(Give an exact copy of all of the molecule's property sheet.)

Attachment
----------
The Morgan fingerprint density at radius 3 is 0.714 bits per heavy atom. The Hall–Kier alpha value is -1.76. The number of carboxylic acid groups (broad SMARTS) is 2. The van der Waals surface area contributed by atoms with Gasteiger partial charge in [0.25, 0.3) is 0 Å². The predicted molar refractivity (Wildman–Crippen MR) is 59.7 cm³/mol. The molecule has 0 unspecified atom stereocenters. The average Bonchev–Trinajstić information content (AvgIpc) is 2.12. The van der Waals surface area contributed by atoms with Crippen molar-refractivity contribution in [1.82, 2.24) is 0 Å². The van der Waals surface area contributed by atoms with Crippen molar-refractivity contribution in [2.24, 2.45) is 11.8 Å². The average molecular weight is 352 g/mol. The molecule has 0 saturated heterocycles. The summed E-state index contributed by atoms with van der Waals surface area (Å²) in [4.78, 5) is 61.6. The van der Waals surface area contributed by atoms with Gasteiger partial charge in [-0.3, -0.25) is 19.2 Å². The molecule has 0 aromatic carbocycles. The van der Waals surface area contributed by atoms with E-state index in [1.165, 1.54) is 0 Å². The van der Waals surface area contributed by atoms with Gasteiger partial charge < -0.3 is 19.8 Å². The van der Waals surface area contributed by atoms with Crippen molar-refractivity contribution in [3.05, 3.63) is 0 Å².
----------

The Morgan fingerprint density at radius 3 is 0.714 bits per heavy atom. The Hall–Kier alpha value is -1.76. The number of carboxylic acid groups (broad SMARTS) is 2. The van der Waals surface area contributed by atoms with Gasteiger partial charge in [0.25, 0.3) is 0 Å². The predicted molar refractivity (Wildman–Crippen MR) is 59.7 cm³/mol. The molecule has 0 unspecified atom stereocenters. The average Bonchev–Trinajstić information content (AvgIpc) is 2.12. The van der Waals surface area contributed by atoms with Crippen molar-refractivity contribution in [1.82, 2.24) is 0 Å². The van der Waals surface area contributed by atoms with Crippen molar-refractivity contribution in [2.24, 2.45) is 11.8 Å². The average molecular weight is 352 g/mol. The molecule has 0 saturated heterocycles. The summed E-state index contributed by atoms with van der Waals surface area (Å²) in [4.78, 5) is 61.6. The van der Waals surface area contributed by atoms with Gasteiger partial charge in [-0.3, -0.25) is 19.2 Å². The molecule has 0 aromatic carbocycles. The van der Waals surface area contributed by atoms with E-state index in [1.165, 1.54) is 0 Å². The van der Waals surface area contributed by atoms with Gasteiger partial charge < -0.3 is 19.8 Å². The van der Waals surface area contributed by atoms with Crippen molar-refractivity contribution in [3.05, 3.63) is 0 Å².